Wireless Localization Indoors with Wi-Fi® Access Points

RESNA 28th Annual Conference - Atlanta, Georgia

Vladimir Kulyukin and John Nicholson

Assistive Technology Laboratory
Department of Computer Science
Center for Persons with Disabilities
Utah State University
Logan, UT 83422-4205


A method is presented for localizing visually impaired navigators indoors using wireless signals from Wi-Fi® wireless routers. The goal is a ubiquitous localization methodology that relies on wireless signals that are already present in a given environment and does not require any modification of that environment.


 Visual impairment, blindness, assisted navigation, indoor localization, wireless networks.


There are approximately 11.4 million visually impaired people in the United States. Wayfinding, i.e., the ability to select and navigate a path in unknown indoor environments, is a major problem for visually impaired navigators [1]. Localization, i.e., the ability to determine one’s current position with respect to a critical landmark, is an integral part of wayfinding. Many localization solutions rely on the Global Positioning System (GPS) [2]. However, GPS does not work indoors, because GPS signals cannot penetrate the concrete and steel layers often found many modern buildings [3].

Several solutions have been developed for indoor localization. One prominent solution is the Talking Signs© technology developed at the Smith-Kettlewell Eye Research Institute in San Francisco [4].Talking Signs© is based on infrared sensors and operates like the infrared remote control device for television channel selection. Infrared beams carry speech signals embedded in various signs to hand-held receivers that speak those signals to users. More recently, the Atlanta VA R&D Center has proposed the concept of Talking Braille infrastructure [5]. Talking Braille is a method for providing access to Braille/Raised Letter (BRL) signage at a distance. Talking Braille is an adaptation of electronic infrared badge technology developed by Charmed Technologies, Inc. The Talking Braille infrastructure consists of small digital circuits embedded in standard BRL signs. Small badges worn by users remotely trigger signs in the user's vicinity.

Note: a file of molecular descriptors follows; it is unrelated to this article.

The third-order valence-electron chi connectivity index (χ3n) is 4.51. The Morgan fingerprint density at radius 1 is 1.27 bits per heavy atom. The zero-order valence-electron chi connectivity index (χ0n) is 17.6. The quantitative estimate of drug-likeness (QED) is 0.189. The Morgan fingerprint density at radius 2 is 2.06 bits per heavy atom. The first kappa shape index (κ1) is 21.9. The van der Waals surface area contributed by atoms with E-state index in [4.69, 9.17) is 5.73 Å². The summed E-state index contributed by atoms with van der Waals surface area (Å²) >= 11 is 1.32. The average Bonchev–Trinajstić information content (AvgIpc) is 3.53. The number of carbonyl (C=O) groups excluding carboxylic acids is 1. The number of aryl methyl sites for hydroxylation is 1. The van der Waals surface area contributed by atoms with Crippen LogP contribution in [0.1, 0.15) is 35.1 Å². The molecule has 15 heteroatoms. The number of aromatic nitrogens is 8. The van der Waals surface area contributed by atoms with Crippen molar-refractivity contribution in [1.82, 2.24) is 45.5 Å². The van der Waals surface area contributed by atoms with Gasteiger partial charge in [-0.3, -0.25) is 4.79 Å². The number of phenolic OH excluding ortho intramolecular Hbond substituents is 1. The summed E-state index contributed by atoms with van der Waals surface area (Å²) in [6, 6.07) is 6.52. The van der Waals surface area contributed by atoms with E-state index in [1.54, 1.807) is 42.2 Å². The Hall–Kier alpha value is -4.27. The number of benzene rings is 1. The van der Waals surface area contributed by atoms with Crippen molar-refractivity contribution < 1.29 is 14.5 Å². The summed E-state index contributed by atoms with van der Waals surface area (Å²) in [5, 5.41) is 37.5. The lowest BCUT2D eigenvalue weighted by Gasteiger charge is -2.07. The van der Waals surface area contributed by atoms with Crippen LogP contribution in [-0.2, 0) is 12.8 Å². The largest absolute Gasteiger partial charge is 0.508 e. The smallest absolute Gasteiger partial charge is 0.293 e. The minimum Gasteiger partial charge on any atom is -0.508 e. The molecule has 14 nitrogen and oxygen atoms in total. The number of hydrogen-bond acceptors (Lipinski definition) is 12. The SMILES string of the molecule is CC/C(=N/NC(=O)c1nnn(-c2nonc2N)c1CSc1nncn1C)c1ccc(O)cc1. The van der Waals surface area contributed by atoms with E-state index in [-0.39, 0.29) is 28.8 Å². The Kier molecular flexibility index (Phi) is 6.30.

Although Talking Signs© has been available for 20 years, it has not been widely used due to the high cost of installation [5]. While the Talking Braille infrastructure holds promise, its installation requires that every BRL sign in the building be equipped with a special chip and powered. Infrared sensors used in the Talking Braille infrastructure are subject to specular reflection, i.e., situations where the user’s badge receives a beam reflected off a surface other than the sending sensor, and require direct line of sight to avoid misdirection.


It is hypothesized by the investigators that indoor localization can be done by using wireless signals already available in many indoor environments due to the ubiquitous use of wireless Wi-Fi® networks. One advantage of this approach is that it does not require any modification of the environment, e.g., deployment of extra sensors or chips, which may negatively affect the designs of some organizations to make their environments more accessible to the visually impaired.


Figure 1: USU CS Department Map. (Click image for larger view)
Figure 1 shows the map of the computer science department, the location of the wireless access points, and the location of the corners used during testing and evaluation. The five wireless access points are represented as solid dots. The five corners used for testing are represented as crosshairs.

Kismet©, an open source wireless network detector, sniffer, and intrusion detection system, is used to detect and digitize wireless signal strengths. The software runs on a Dell™ Ultralight X300 laptop equipped with the Orinoco™ Classic Gold PC 802.11b card. A set of landmarks is selected in a given target environment. The wireless signature of each landmark consists of the signal strengths from the wireless access points detected in the environment. Once collected at a landmark, the signal strengths are processed with a neural network [6]. At run time, signal strengths are classified to a landmark.

Figure 2: Data Collection at a Location. (Click image for larger view)
Figure 2 shows the location of collection positions in a hall that is less than two meters wide and a hall which is greater than two meters wide. Each collection position is 1.5 meters from the corner. Also displayed are the locations for the two tape measures that were placed on either side of each collection position and used for collecting validation data. Two tapes were placed a half meter from each collection position and two tapes were placed 1 meter from each collection position.